Lemuria is not a real myth.  Lemuria was a sort of 19th century invention that was created to account for various anomalies in the Indian Ocean.  Related peoples and related species of plants and animals, particularly lemurs and primates, which were found in widely scattered island locations.   People of that age found it puzzling that clearly related species should be found so far apart.  They didn’t have a good grasp of evolutionary theory, and they had no idea about moving tectonic plates.   Instead, back then, there was a lot of talk about land bridges and sunken or risen lands.   So, scientists speculated that there had been a continent or land mass in the Indian Ocean which had connected all these islands and habitats, allowing the related species to wind up in different places.  They called this hypothetical continent Lemuria.

Of course, there was never any such place.  Better understanding of geology, of plate tectonics, and of the evolution of species and their distributions made it both unnecessary and impossible.

However, before any of that happened, the mystics got ahold of it.   Theosophists, Prophets, and Occultists all decided that Atlantis was nice, but it was sort of old hat.  Lemuria, shortened to Mu was a blank slate that they could inscribe their fantasies on.   There was a nice symmetry to it.  Atlantis was a sunken continent in the Atlantic, attributed as the source of Western civilizations.  Lemuria or Mu was a sunken continent in the Indian Ocean.   Mu could also be a sunken continent in the Pacific, if you weren’t too clear on geography.   The result was some hair raising lunatic stuff.

Well, none of that here, okay.  We ain’t going there.   We’re not getting into any mystical twaddle.   As far as Lemuria goes, well, the homeland of Lemurs is Madagascar.

But still and all, those giant apes have to come from somewhere, and that’s nowhere in the known territories.   And still and all, the Skull Island progenitors had to come from somewhere, and that somewhere had to have been big enough to support a healthy population of humans and giant apes, and to have been there long enough for a real fairly sophisticated civilization to have emerged.   And once again, that’s nowhere in the known territories.

So, we might as well call it Mu, for want of a better name.

Ergo:   The Giant Apes have to come from somewhere else, call that place Mu1.   And the Skull Island Progenitors have to come from somewhere else, call that place Mu2.    So, we have two potential somewhere elses which cross over with each other at some point, or we have one very remarkable somewhere else, Mu.   Wherever or whatever this somewhere else was, it ain’t around any more.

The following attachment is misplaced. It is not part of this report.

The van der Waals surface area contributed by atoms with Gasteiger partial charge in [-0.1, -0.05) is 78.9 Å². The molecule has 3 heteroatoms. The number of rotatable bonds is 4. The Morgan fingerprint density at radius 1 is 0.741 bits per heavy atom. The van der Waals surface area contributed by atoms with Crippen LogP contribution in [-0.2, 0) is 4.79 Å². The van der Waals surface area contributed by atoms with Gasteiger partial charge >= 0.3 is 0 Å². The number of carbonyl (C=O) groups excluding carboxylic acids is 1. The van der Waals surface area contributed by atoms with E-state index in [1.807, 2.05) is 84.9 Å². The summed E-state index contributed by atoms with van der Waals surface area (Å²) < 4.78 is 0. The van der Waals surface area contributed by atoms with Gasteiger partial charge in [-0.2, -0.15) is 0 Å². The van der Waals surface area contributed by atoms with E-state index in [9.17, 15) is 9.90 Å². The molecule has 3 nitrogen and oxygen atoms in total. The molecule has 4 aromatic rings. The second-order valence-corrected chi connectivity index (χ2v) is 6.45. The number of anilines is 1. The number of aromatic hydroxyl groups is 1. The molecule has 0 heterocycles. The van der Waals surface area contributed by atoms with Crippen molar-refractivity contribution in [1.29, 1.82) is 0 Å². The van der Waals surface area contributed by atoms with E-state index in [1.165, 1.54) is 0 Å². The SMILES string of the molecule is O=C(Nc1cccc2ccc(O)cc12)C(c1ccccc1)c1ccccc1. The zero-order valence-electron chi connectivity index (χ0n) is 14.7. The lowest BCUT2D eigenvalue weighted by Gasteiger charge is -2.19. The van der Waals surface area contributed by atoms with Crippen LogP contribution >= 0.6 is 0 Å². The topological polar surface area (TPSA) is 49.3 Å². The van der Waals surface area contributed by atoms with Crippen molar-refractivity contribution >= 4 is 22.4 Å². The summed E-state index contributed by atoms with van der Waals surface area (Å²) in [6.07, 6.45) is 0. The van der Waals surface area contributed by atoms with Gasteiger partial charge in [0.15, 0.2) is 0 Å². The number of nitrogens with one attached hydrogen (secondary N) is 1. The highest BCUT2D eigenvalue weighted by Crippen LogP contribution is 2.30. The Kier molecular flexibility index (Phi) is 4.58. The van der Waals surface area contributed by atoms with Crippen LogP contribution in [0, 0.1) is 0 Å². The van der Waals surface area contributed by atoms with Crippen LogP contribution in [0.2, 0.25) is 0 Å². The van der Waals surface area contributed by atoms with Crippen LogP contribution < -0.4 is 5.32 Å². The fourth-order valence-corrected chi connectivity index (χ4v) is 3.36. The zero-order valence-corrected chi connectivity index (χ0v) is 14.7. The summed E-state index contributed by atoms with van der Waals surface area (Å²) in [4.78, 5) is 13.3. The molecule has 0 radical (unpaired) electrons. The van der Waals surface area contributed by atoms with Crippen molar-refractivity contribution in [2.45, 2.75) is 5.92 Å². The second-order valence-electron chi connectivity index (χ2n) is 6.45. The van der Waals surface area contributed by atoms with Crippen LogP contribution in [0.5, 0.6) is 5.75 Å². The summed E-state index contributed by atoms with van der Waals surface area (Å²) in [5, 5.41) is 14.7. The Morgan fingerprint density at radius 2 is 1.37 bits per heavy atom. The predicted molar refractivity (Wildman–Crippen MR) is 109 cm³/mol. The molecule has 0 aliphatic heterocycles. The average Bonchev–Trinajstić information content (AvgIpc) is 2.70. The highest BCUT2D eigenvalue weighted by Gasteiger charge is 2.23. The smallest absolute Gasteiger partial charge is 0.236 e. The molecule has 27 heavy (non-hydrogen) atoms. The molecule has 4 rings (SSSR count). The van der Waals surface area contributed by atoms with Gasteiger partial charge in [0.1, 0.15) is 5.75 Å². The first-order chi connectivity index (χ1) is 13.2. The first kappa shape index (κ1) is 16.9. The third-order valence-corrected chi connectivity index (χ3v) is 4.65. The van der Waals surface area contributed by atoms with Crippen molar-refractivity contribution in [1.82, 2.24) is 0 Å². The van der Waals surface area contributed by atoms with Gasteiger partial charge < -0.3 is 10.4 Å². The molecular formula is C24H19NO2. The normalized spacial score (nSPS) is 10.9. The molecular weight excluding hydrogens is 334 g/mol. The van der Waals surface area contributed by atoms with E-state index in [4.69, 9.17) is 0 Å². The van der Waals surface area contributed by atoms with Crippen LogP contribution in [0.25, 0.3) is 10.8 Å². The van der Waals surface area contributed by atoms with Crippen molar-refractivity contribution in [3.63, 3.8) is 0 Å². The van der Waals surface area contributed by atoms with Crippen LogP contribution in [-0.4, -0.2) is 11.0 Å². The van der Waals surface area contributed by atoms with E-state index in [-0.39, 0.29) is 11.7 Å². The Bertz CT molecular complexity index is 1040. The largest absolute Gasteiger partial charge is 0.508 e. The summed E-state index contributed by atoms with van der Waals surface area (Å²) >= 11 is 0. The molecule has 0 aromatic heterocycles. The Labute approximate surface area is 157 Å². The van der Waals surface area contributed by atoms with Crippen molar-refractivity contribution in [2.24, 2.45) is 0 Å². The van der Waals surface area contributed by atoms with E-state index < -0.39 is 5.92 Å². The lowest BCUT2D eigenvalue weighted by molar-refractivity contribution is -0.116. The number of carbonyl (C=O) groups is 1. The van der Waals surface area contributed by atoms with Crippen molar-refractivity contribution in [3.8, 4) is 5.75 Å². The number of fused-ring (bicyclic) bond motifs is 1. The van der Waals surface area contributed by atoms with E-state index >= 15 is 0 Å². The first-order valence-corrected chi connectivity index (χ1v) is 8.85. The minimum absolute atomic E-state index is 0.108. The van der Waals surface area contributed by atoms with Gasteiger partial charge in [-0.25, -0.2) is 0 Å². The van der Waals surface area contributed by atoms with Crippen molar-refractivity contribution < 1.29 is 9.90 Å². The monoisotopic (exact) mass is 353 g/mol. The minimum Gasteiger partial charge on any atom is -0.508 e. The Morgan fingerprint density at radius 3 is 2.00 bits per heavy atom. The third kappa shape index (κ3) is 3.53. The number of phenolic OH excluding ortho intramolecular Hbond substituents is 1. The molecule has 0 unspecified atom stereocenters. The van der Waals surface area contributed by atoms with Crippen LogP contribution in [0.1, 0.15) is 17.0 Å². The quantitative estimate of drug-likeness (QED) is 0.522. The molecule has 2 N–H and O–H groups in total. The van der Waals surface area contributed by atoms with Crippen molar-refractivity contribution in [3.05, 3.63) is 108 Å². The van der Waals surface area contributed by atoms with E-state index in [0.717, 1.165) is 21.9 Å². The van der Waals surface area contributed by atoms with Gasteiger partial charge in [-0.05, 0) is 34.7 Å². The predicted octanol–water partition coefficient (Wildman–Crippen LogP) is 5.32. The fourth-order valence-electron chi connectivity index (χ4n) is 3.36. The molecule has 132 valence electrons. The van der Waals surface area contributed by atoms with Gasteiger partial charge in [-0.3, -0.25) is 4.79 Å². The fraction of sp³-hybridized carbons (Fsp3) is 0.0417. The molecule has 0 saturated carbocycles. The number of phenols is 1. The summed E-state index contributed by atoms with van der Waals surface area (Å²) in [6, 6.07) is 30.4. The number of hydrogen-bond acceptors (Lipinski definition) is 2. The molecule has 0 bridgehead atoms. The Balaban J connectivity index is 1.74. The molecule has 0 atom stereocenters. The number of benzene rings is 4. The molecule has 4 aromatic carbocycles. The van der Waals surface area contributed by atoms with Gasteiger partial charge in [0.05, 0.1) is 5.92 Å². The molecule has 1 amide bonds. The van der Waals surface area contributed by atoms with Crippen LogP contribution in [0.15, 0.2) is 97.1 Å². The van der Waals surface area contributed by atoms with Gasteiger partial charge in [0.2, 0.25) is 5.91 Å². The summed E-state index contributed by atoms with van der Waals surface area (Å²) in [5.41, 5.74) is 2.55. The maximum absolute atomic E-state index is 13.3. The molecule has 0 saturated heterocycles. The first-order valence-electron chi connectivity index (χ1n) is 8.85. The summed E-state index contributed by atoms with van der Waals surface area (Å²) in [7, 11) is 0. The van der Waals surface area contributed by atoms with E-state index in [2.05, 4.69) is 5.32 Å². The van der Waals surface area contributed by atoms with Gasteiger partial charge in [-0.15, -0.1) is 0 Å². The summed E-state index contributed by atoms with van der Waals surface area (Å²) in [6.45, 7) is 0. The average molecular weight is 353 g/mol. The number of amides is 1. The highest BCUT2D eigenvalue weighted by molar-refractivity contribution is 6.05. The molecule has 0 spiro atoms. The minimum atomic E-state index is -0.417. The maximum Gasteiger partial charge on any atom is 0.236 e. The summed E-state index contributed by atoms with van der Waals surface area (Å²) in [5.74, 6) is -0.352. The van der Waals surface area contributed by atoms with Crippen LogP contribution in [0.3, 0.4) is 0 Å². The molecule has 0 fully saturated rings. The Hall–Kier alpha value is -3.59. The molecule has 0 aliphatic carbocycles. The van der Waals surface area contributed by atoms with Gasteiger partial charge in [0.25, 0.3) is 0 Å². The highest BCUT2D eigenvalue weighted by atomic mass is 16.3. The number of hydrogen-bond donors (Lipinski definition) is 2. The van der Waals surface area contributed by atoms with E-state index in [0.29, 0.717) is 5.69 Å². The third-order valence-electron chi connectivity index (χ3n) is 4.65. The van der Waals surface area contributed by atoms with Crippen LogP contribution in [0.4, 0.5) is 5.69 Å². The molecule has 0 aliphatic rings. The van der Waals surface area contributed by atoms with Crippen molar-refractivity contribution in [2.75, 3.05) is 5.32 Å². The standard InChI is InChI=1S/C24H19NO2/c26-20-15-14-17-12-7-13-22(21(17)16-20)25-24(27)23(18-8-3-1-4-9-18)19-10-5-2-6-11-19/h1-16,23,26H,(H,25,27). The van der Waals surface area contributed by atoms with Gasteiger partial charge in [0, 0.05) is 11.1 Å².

And, having given it a name, let us proceed to describe its properties.   Mu or Mu2 has to have been either an Island or a coastal land mass.    Why?   Because the Muans were sailors, they made it to Skull Island.  This tells us that they weren’t stuck all the way in some interior.  They had to have access to the sea.

Mu or Mu1 had to be large enough to support a breeding population of giant apes.   So it must have been of fairly hefty size.   At least as large as Sri Lanka which supports a viable population of elephants.   Mu2 also sported a fairly sophisticated civilization, which suggests a decent population, and therefore a healthy bit of territory to support that population.

Mu or Mu1 is probably an Island rather than a peninsula or piece of continent.  Otherwise, there would be no room for the apes to evolve to their elephant-like size.   The fact that they were able to get so big suggests that there was no competition and no predators.   So, definitely an Island.  But Mu1 as an Island can’t be too far off the main lands.  Obviously, apes, and probably birds, monkeys and some other critters were able to raft over.

So, Mu1 produces the giant apes, and eventually humans of Mu2 come along and incorporate them into their culture.

Now, its possible that these humans were starting out on another mystery island or continental land area, developed a civilization, discovered Mu1 and Skull Island.   In which case, we can infer a second lost and isolated Island, now sunk or vanished, which would be Mu2.

Or its possible, perhaps more likely, that humans who were relatively low tech discovered Mu1.  These could have been relatives of the boat travelers who colonized Indonesia thousands of years ago.   They settled there, found and domesticated the giant apes and formed a civilization which eventually made it to skull Island.   In which case, Mu1 and Mu2 are the same, its all Mu.